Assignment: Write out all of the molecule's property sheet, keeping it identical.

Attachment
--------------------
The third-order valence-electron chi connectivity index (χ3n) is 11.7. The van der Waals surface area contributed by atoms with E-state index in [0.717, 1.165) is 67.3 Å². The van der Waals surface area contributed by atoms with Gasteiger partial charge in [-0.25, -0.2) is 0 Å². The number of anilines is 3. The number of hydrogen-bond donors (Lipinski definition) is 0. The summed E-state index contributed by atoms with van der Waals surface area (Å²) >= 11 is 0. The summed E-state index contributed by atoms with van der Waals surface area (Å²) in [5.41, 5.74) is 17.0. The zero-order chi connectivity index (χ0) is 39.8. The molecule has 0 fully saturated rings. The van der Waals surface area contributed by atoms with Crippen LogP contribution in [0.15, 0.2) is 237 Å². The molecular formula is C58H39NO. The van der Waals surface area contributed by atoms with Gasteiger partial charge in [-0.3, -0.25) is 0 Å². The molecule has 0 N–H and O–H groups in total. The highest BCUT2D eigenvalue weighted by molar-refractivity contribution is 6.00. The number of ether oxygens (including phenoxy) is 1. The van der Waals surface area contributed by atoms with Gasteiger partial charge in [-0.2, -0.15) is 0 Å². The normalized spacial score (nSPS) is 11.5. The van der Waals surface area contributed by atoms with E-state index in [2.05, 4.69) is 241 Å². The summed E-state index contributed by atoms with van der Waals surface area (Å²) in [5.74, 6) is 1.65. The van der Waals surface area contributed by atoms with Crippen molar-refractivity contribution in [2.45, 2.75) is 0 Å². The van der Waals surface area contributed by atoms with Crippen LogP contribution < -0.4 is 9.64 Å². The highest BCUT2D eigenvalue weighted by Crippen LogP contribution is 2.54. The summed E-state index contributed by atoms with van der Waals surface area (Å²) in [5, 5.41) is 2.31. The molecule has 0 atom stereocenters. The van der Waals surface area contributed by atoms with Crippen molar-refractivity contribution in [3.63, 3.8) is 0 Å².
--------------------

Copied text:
The third-order valence-electron chi connectivity index (χ3n) is 11.7. The van der Waals surface area contributed by atoms with E-state index in [0.717, 1.165) is 67.3 Å². The van der Waals surface area contributed by atoms with Gasteiger partial charge in [-0.25, -0.2) is 0 Å². The number of anilines is 3. The number of hydrogen-bond donors (Lipinski definition) is 0. The summed E-state index contributed by atoms with van der Waals surface area (Å²) >= 11 is 0. The summed E-state index contributed by atoms with van der Waals surface area (Å²) in [5.41, 5.74) is 17.0. The zero-order chi connectivity index (χ0) is 39.8. The molecule has 0 fully saturated rings. The van der Waals surface area contributed by atoms with Crippen LogP contribution in [0.15, 0.2) is 237 Å². The molecular formula is C58H39NO. The van der Waals surface area contributed by atoms with Gasteiger partial charge in [-0.3, -0.25) is 0 Å². The molecule has 0 N–H and O–H groups in total. The highest BCUT2D eigenvalue weighted by molar-refractivity contribution is 6.00. The number of ether oxygens (including phenoxy) is 1. The van der Waals surface area contributed by atoms with Gasteiger partial charge in [-0.2, -0.15) is 0 Å². The normalized spacial score (nSPS) is 11.5. The van der Waals surface area contributed by atoms with E-state index in [2.05, 4.69) is 241 Å². The summed E-state index contributed by atoms with van der Waals surface area (Å²) in [5.74, 6) is 1.65. The van der Waals surface area contributed by atoms with Crippen molar-refractivity contribution in [2.45, 2.75) is 0 Å². The van der Waals surface area contributed by atoms with Crippen LogP contribution < -0.4 is 9.64 Å². The highest BCUT2D eigenvalue weighted by Crippen LogP contribution is 2.54. The summed E-state index contributed by atoms with van der Waals surface area (Å²) in [5, 5.41) is 2.31. The molecule has 0 atom stereocenters. The van der Waals surface area contributed by atoms with Crippen molar-refractivity contribution in [3.63, 3.8) is 0 Å².